By Melissa Proulx, Staff Writer
The smell of democracy was strong in the air as the midterm elections were about to come to an end on Tueday, Nov. 4.
The campus was filled with political campaigners and student organizations reminding campus wanderers that there was one more thing they had to do that day: vote.
The election has been apparent since last spring. In the last few weeks, though, the intensity to which students and the other residents of the Granite State have been bombarded with political ads on TV featuring attack ads against republicans or democrats has risen in the last few weeks.
But with all this attention, what kind of impact is there on student voter turnout?
During the primary for this particular election, turnout was low even for an election that traditionally has lower numbers.
“On the day of the primary, Sept. 9, 2014, there were 862,471 registered voters in New Hampshire,” said Bill Gardner, the New Hampshire Secretary of State on his voter turnout summary on the department’s website. “Of that number, 165,459 voters cast ballots reflecting a turnout of 19.18 percent of all registered voters.”
Though these numbers do not apply directly to students at the university, nor do they reflect the turnout of Tuesday’s election, they did cause a concern about whether Tuesday’s election, they did cause a concern about whether or not people would actually get out and vote when the time came.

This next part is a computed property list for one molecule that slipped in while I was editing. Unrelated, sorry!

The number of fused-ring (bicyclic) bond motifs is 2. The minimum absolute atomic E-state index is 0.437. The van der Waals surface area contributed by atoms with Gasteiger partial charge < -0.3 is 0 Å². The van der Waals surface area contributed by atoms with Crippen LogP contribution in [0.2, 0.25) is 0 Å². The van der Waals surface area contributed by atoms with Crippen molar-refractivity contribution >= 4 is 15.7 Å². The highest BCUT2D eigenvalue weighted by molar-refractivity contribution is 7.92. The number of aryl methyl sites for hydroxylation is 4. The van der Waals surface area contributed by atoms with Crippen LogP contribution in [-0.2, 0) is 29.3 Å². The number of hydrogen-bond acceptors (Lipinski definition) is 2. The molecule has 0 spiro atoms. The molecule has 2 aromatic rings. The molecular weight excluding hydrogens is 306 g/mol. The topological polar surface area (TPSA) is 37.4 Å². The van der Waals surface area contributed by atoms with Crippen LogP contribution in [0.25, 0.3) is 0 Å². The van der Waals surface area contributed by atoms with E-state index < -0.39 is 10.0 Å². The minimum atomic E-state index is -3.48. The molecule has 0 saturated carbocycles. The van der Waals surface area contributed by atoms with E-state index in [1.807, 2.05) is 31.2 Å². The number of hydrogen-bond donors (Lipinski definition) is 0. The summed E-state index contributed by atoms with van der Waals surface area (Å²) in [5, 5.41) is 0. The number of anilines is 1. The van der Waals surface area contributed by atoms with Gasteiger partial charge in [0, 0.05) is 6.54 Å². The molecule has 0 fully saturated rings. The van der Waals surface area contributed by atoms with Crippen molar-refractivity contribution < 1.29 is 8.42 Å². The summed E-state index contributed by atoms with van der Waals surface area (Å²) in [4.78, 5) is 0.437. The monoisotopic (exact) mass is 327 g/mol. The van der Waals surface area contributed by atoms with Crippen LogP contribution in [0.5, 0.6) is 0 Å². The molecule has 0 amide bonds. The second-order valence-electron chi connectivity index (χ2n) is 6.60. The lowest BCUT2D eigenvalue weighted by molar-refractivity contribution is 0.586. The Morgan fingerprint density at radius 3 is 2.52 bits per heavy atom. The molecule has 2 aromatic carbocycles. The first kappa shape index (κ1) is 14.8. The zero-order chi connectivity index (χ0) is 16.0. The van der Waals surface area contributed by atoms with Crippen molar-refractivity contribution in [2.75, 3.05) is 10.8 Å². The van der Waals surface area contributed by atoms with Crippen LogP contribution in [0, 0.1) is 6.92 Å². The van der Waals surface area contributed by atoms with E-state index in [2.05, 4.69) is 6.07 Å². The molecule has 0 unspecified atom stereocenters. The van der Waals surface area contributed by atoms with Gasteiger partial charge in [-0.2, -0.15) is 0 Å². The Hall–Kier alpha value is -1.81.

When asked about whether or not they voted, the responses from various members of the student body did not seem to swing the verdict in either direction.
For some, the answer was a resounding yes.
“I had to wait an hour to vote,” said Casie Price, a junior earth science and oceanography major who was helping out Student Environmental Action Coalitions (SEAC) promotional booth in front of the Hood House.
Currently a Newmarket resident, Price said that she is not originally from the area but has voted every year since she’s been eligible.
“Even on a small scale, your voice matters,” she said.
Pia Marciano, a sophomore environmental engineering major, who voted last week by sending in an absentee ballot echoed this view.
“We’re the young generation,” Marciano said. “It’s important for us to think about our future and be active.”
However, there were a number of students who did not get the chance to vote for a variety of reasons.
Jane Garofalo, a sophomore health management and policy major, lives in Massachusetts, but has not voted in any elections yet.
“I’m just not really into politics, so that’s probably why I haven’t,” she said.
Adam Levine, a junior psychology major, did not vote in Tuesday’s election either.
“I felt it would be irresponsible to vote in an election that I didn’t know anything about,” Levine said.
“That being said, I think it’s irresponsible for me not to vote in the future.”
Sophomores Nathan Bujwid, a civil engineering major and Max Bruno, an occupational therapy major, both said that they were too busy with classes and homework to make it to the polls, though they hope to in the future.
“It’s one of our rights to voice our opinion, one of our civil duties,” Bujwid said.
But for others, it just wasn’t the right time. Allison Grant, a freshman occupational therapy major, is still 17-years-old and thus not eligible to vote as of yet but looks forward to the privilege in the future.
“People who are elected have a lot of power in what goes on,” she said.
“It’s important that they help with the issues that are important to us.”